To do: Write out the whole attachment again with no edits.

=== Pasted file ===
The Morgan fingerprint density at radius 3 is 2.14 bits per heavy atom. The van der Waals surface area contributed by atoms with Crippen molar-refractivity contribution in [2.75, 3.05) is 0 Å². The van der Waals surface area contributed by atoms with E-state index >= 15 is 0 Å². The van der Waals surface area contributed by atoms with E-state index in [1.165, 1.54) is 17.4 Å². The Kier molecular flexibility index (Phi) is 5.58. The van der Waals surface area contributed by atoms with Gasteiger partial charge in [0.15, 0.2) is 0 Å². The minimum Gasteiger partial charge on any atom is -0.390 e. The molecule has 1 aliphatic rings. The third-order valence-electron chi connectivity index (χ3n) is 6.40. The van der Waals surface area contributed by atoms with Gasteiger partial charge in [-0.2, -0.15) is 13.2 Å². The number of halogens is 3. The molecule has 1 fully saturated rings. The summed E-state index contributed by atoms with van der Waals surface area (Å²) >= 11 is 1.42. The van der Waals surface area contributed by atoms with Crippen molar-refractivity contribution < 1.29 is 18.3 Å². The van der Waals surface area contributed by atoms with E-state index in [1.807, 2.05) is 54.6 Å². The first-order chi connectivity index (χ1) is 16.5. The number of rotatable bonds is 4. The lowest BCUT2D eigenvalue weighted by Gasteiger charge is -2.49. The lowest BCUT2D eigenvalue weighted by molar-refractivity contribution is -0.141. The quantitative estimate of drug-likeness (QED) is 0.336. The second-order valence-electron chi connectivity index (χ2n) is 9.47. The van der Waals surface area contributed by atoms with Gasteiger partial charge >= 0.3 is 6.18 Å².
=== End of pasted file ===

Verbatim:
The Morgan fingerprint density at radius 3 is 2.14 bits per heavy atom. The van der Waals surface area contributed by atoms with Crippen molar-refractivity contribution in [2.75, 3.05) is 0 Å². The van der Waals surface area contributed by atoms with E-state index >= 15 is 0 Å². The van der Waals surface area contributed by atoms with E-state index in [1.165, 1.54) is 17.4 Å². The Kier molecular flexibility index (Phi) is 5.58. The van der Waals surface area contributed by atoms with Gasteiger partial charge in [0.15, 0.2) is 0 Å². The minimum Gasteiger partial charge on any atom is -0.390 e. The molecule has 1 aliphatic rings. The third-order valence-electron chi connectivity index (χ3n) is 6.40. The van der Waals surface area contributed by atoms with Gasteiger partial charge in [-0.2, -0.15) is 13.2 Å². The number of halogens is 3. The molecule has 1 fully saturated rings. The summed E-state index contributed by atoms with van der Waals surface area (Å²) >= 11 is 1.42. The van der Waals surface area contributed by atoms with Crippen molar-refractivity contribution < 1.29 is 18.3 Å². The van der Waals surface area contributed by atoms with E-state index in [1.807, 2.05) is 54.6 Å². The first-order chi connectivity index (χ1) is 16.5. The number of rotatable bonds is 4. The lowest BCUT2D eigenvalue weighted by Gasteiger charge is -2.49. The lowest BCUT2D eigenvalue weighted by molar-refractivity contribution is -0.141. The quantitative estimate of drug-likeness (QED) is 0.336. The second-order valence-electron chi connectivity index (χ2n) is 9.47. The van der Waals surface area contributed by atoms with Gasteiger partial charge >= 0.3 is 6.18 Å².